The SPAR-H Human Reliability Analysis Method (NUREG/CR-6883, INL/EXT-05-00509)
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Manuscript Completed: September 2004
Published: August 2005
D.I. Gertman, H.S. Blackman, J.L. Marble, J.C. Byers, C.L. Smith
Idaho National Laboratory
P.O. Box 1625
Idaho Falls, Idaho 83415
Operated by Battelle Energy Alliance
for the U.S. Department of Energy
P. O’Reilly, NRC Project Officer
Division of Risk Analysis and Applications
Office of Nuclear Regulatory Research
U.S. Nuclear Regulatory Commission
Washington, DC 20555-0001
In support of the Accident Sequence Precursor Program (ASP), the U.S. Nuclear Regulatory Commission (NRC), in conjunction with the Idaho National Laboratory (INL), in 1994 developed the Accident Sequence Precursor Standardized Plant Analysis Risk Model (ASP/SPAR) human reliability analysis (HRA) method, which was used in the development of nuclear power plant (NPP) models. Based on experience gained in field-testing, this method was updated in 1999 and renamed SPAR-H, for Standardized Plant Analysis Risk-Human Reliability Analysis method. Since that time, NRC staff analysts have been using this method to perform their risk-informed regulatory activities, such as determining the risk significance of inspection findings in Phase 3 of the Significance Determination Process, developing an integrated risk-informed performance measure in support of the reactor oversight process, and systematically screening and analyzing operating experience data in order to identify events/conditions that are precursors to severe accident sequences. As a result of implementation by staff analysts, and from other experience gained at the INL in applying the method in human reliability analysis (HRA), a number of needed improvements to definitions, terms, and concepts were identified. In 2003, to enhance the general utility of the SPAR-H method and to make it more widely available, the method was updated and reviewed for its applicability to low-power and shutdown applications. During this review, an approach to uncertainty representation was outlined, based on the beta distribution. Additional detail regarding human error probability (HEP) dependency assignment was also made available.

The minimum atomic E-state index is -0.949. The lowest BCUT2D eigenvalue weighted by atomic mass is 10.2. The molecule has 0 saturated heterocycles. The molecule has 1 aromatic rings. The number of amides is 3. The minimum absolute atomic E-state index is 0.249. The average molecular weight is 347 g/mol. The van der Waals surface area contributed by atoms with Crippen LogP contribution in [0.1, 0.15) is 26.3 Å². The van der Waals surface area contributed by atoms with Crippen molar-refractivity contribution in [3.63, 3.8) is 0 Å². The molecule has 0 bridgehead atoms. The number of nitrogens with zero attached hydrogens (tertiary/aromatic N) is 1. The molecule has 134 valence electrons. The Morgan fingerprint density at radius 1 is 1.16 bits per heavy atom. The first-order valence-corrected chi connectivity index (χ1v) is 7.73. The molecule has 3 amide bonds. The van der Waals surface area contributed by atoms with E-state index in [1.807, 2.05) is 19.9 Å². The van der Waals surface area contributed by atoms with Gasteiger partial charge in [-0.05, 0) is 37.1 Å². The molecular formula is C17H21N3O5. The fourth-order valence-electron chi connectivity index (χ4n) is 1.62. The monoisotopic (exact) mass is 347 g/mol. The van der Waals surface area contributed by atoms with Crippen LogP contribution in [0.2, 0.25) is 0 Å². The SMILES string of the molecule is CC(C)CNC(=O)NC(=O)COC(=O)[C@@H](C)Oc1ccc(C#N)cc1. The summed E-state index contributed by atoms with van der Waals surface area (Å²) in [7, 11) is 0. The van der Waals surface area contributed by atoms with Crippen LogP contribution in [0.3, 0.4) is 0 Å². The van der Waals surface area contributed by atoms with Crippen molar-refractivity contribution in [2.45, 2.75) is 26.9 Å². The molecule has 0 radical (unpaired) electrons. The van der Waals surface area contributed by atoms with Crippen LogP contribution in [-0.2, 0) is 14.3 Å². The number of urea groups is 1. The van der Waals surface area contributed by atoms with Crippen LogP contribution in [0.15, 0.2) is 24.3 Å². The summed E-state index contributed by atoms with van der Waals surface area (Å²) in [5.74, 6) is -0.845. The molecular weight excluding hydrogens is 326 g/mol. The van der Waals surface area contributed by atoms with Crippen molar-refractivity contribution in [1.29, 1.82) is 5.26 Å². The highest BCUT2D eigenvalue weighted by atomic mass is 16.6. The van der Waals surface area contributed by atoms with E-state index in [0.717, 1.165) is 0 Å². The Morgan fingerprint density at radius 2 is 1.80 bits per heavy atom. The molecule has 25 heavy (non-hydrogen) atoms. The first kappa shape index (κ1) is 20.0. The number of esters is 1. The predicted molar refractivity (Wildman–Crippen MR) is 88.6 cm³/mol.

This document presents the current version of the SPAR-H method, along with guidance, definitions, improvements in representing uncertainty, and increased detail regarding dependency assignment for HEP calculations. This report also contains comparisons between this and other contemporary HRA approaches and findings specific to application of the method to low power and shutdown events.